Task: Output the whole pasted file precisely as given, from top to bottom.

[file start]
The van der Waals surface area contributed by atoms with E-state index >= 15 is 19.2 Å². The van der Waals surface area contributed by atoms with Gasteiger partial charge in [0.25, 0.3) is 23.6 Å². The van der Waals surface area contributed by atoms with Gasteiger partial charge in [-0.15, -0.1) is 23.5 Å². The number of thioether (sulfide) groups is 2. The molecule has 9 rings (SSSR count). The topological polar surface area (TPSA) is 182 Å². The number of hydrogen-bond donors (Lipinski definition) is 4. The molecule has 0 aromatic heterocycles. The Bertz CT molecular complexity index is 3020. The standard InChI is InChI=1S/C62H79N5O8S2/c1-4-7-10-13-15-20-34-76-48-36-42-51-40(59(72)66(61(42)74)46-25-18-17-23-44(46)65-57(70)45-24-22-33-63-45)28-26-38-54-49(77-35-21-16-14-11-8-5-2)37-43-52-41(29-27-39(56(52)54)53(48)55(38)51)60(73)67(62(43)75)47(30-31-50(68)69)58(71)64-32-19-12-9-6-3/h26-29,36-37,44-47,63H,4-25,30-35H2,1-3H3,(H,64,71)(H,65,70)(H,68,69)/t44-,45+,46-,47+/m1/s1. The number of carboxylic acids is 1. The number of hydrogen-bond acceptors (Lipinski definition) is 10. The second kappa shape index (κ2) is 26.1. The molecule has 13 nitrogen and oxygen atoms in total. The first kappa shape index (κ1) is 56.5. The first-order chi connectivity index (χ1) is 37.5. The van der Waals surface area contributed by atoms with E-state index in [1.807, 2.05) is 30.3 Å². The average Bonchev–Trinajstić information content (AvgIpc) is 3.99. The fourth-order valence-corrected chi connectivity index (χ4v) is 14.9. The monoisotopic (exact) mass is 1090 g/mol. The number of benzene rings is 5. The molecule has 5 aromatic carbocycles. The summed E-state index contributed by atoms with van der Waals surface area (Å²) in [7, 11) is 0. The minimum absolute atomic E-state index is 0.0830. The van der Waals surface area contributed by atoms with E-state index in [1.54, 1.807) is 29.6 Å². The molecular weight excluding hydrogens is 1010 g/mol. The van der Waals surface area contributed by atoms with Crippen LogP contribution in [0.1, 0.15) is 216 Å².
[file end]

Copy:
The van der Waals surface area contributed by atoms with E-state index >= 15 is 19.2 Å². The van der Waals surface area contributed by atoms with Gasteiger partial charge in [0.25, 0.3) is 23.6 Å². The van der Waals surface area contributed by atoms with Gasteiger partial charge in [-0.15, -0.1) is 23.5 Å². The number of thioether (sulfide) groups is 2. The molecule has 9 rings (SSSR count). The topological polar surface area (TPSA) is 182 Å². The number of hydrogen-bond donors (Lipinski definition) is 4. The molecule has 0 aromatic heterocycles. The Bertz CT molecular complexity index is 3020. The standard InChI is InChI=1S/C62H79N5O8S2/c1-4-7-10-13-15-20-34-76-48-36-42-51-40(59(72)66(61(42)74)46-25-18-17-23-44(46)65-57(70)45-24-22-33-63-45)28-26-38-54-49(77-35-21-16-14-11-8-5-2)37-43-52-41(29-27-39(56(52)54)53(48)55(38)51)60(73)67(62(43)75)47(30-31-50(68)69)58(71)64-32-19-12-9-6-3/h26-29,36-37,44-47,63H,4-25,30-35H2,1-3H3,(H,64,71)(H,65,70)(H,68,69)/t44-,45+,46-,47+/m1/s1. The number of carboxylic acids is 1. The number of hydrogen-bond acceptors (Lipinski definition) is 10. The second kappa shape index (κ2) is 26.1. The molecule has 13 nitrogen and oxygen atoms in total. The first kappa shape index (κ1) is 56.5. The first-order chi connectivity index (χ1) is 37.5. The van der Waals surface area contributed by atoms with E-state index in [1.807, 2.05) is 30.3 Å². The average Bonchev–Trinajstić information content (AvgIpc) is 3.99. The fourth-order valence-corrected chi connectivity index (χ4v) is 14.9. The monoisotopic (exact) mass is 1090 g/mol. The number of benzene rings is 5. The molecule has 5 aromatic carbocycles. The summed E-state index contributed by atoms with van der Waals surface area (Å²) in [7, 11) is 0. The minimum absolute atomic E-state index is 0.0830. The van der Waals surface area contributed by atoms with E-state index in [1.54, 1.807) is 29.6 Å². The molecular weight excluding hydrogens is 1010 g/mol. The van der Waals surface area contributed by atoms with Crippen LogP contribution in [0.1, 0.15) is 216 Å².